LOUISVILLE, Ky (WHAS11) --- Eight months after their first meeting and 20 years after U.S. Senator Mitch McConnell was inspired by a newspaper story about Aung San Suu Kyi, the Burma pro-democracy activist appeared at the McConnell Center on the University of Louisville campus, Monday.
Suu Kyi, who only recently was allowed to leave her Southeast Asian country after two decades of imprisonment, spoke at 9 a.m. in Comstock Hall, UofL School of Music. Her talk is part of a distinguished speaker series offered by UofL’s McConnell Center.
Suu Kyi was placed under house arrest in 1989 after publicly speaking out against the shooting of thousands of people in Burma who took part in a nationwide pro-democracy strike. In 1990, the party she led won a landslide election, but a military regime ignored the results.
In April, after years of worldwide pressure, the Burmese (also known as Myanmar) government recognized Suu Kyi’s election to the country’s parliament. McConnell authored U.S. sanctions on Myanmar.
For years, McConnell championed Suu Kyi's cause, despite Burma barely registering in the United States' political consciousness.
NPR's Michele Kelemen reported on McConnell's link with Suu Kyi after he returned from their meeting:
"I read about it in the newspaper like everyone else," he said. "It was an interesting story: the uprising in '88, the election in 1990 in which Suu Kyi got 80 percent of the vote and their outrageous decision to put her under arrest for most of the next 20 years, the inability to go accept the Noble Peace price in '91.
"All of that I found a fascinating and interesting story. Even though I tought the chance of influencing events there were quite remote, I started taking about it."
Eventually he got the sanctions through congress and he said one day Suu Kyi managed to send him a hand-written note that he said he framed and hung in his office.
"To be perfectly candid with you, I wasn't all that confident things would ever change," he said.
During their first meeting, McConnell invited Suu Kyi to the United States and to Kentucky.
Before they parted, McConnell said she asked if she could give him a kiss.
"It was really kind of an emotional moment because I'm sure that I thought, and I don't know if she thought, that we were never going to meet," McConnell told the Courier-Journal's James Carroll, "It's an incredible day."
Last week, McConnell spoke at the Washington, D.C. ceremony at which Suu Kyi was presented with a Congressional Gold Medal, Congress’ highest civilian honor.
Remarks by McConnell
Congressional Gold Ceremony Honoring Daw Aung San Suu Kyi
Remarks of the Senate Republican Leader Mitch McConnell
U.S. Capitol Rotunda
“Mrs. Bush, Speaker Boehner, Leader Reid, Reverend clergy, colleagues, distinguished guests, and friends.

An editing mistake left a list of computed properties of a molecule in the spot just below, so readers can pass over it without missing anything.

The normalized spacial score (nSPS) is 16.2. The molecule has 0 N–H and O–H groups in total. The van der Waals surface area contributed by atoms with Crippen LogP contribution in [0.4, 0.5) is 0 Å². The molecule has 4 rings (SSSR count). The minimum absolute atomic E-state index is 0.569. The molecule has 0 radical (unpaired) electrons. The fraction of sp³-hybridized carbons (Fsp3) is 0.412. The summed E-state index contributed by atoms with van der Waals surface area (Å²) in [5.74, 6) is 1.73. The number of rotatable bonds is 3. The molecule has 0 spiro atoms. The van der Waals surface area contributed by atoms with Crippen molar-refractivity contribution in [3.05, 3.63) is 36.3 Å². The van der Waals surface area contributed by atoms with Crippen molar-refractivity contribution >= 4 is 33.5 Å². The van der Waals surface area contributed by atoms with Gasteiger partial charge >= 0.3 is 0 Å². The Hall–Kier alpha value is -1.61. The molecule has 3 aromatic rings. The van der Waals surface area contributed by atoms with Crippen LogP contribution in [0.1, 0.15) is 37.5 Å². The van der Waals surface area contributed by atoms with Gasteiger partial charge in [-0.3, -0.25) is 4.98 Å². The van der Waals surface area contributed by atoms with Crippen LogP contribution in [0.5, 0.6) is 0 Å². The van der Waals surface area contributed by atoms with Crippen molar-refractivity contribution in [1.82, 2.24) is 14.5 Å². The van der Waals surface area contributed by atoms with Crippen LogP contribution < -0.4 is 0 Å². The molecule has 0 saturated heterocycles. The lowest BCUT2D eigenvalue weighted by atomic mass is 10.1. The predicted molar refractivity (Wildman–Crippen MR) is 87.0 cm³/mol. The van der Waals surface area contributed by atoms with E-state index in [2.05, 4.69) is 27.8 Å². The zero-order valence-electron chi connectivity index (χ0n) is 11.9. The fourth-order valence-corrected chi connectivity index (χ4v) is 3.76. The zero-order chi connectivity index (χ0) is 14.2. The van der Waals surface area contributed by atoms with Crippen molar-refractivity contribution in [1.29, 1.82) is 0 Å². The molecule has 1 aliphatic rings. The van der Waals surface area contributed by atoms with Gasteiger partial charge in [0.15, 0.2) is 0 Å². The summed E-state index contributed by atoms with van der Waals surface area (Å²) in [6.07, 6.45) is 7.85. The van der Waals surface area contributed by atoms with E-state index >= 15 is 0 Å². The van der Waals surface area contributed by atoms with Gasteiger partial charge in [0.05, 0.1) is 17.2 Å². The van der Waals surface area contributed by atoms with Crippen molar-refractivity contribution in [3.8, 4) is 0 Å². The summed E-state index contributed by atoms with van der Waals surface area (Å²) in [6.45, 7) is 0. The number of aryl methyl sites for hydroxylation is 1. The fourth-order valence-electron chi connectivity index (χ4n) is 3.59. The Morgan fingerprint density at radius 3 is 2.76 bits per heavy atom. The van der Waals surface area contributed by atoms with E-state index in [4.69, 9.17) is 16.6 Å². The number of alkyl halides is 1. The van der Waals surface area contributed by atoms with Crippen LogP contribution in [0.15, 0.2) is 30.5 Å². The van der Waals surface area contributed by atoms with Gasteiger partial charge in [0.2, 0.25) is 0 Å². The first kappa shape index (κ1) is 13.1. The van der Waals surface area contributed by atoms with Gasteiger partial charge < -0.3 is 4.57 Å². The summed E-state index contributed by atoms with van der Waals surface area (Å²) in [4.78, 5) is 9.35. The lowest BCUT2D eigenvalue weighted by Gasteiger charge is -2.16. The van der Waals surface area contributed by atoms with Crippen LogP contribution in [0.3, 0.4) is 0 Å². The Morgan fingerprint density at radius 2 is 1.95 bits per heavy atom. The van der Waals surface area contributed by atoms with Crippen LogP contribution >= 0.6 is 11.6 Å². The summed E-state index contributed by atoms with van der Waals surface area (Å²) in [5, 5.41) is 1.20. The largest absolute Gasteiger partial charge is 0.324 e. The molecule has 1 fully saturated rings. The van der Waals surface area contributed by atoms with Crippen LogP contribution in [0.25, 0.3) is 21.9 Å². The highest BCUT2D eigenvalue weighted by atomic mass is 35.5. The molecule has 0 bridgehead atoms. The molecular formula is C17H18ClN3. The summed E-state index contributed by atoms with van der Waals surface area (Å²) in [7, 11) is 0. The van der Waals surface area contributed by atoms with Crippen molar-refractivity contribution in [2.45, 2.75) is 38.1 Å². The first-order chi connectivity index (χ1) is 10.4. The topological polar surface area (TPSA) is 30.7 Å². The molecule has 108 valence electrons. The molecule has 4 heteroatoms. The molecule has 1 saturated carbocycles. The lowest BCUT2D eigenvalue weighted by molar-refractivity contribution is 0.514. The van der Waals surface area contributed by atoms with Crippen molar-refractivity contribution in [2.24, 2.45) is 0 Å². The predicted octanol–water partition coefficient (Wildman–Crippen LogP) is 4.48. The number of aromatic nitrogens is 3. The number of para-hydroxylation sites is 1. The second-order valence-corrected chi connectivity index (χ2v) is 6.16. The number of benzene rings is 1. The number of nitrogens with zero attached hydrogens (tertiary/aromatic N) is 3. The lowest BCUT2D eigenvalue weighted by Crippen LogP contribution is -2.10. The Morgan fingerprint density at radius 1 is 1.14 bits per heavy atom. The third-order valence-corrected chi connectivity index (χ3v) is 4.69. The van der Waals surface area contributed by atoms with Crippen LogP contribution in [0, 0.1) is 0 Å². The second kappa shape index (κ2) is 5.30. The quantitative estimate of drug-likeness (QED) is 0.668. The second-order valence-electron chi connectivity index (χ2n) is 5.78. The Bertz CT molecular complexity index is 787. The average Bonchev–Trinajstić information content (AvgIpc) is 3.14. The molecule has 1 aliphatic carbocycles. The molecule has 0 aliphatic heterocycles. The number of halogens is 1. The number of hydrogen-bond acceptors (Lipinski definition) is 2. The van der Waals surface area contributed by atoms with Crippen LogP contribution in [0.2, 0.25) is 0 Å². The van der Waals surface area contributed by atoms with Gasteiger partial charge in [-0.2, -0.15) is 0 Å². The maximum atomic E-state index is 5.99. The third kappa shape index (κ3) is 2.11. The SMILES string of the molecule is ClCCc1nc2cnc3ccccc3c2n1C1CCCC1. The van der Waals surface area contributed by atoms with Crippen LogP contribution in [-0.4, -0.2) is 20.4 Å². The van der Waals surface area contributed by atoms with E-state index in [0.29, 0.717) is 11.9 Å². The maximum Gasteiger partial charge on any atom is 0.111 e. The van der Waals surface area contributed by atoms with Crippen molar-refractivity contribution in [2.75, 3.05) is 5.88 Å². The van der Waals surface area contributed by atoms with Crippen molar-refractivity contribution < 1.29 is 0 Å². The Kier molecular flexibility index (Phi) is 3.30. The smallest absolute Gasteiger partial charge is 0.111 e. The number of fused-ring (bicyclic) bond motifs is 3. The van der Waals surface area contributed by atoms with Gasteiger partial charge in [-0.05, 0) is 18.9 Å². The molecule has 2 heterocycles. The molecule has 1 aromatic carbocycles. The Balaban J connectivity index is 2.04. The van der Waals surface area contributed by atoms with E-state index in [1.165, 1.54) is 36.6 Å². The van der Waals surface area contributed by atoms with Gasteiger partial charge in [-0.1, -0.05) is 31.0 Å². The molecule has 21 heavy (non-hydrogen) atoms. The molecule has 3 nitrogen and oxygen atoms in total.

“Over the years, we’ve recognized many remarkable men and women in this place of honor — all of them extraordinary. It would be foolish to try to make comparisons among them.
“Yet for me at least, today’s ceremony is particularly meaningful.
“I first came to know of the woman we honor today more than two decades ago. I came across an article that told the story of her struggle, and from that moment on, I’ve felt compelled in my own small way to make that cause my own.
“It was impossible not to be moved by her quiet resolve, her hidden yet luminous heroism. And it’s impossible today, all these years later, not to be moved by the thought that this most unlikely of revolutionaries may yet witness the deepest longing of her heart: a representative, democratic system in which the people of Burma are able to enjoy their God-given rights to the full.
“It is in this hope that we stand today with the people of Burma and with Daw Aung San Suu Kyi, knowing that whatever the future holds, she will fight, unflinchingly, to the end.
“Here in this place, surrounded by the statues of our own national heroes of independence and equality, we draw new inspiration from this courageous woman from a distant land.
“She reminds us that the freedoms we enjoy are not just our birthright as Americans. They are the aspiration of all men and women. And defending them will always require the kind of courage she has shown throughout her long struggle for the people of Burma.
“There are many examples of that courage, but I think my favorite took place on August 26, 1988. Suu Kyi was about to make her very public debut with a speech before more than half a million people at the Schwedagon Pagoda, and someone asked her if she wanted to wear a bullet-proof vest.
“’Why?,’ she answered, ‘If I was afraid of being killed, I would never speak out against the government.’
“It’s easy to throw flaming bottles from a passing car or from behind a mask. It’s easy to spray bullets from a tank at an unarmed mob. The woman we honor today chose a far more difficult path, the path of Gandhi, the path of Dr. Martin Luther King, the arduous path of idealism, peaceful resistance, civil disobedience; of voluntary renunciation for the sake of future generations she would never know.
“The path of hope.
“It was not the life she wanted, but it was, she knew, her calling. And she has been faithful.
“We are honored to stand with you today, my friend, and for the noble cause that you embody.”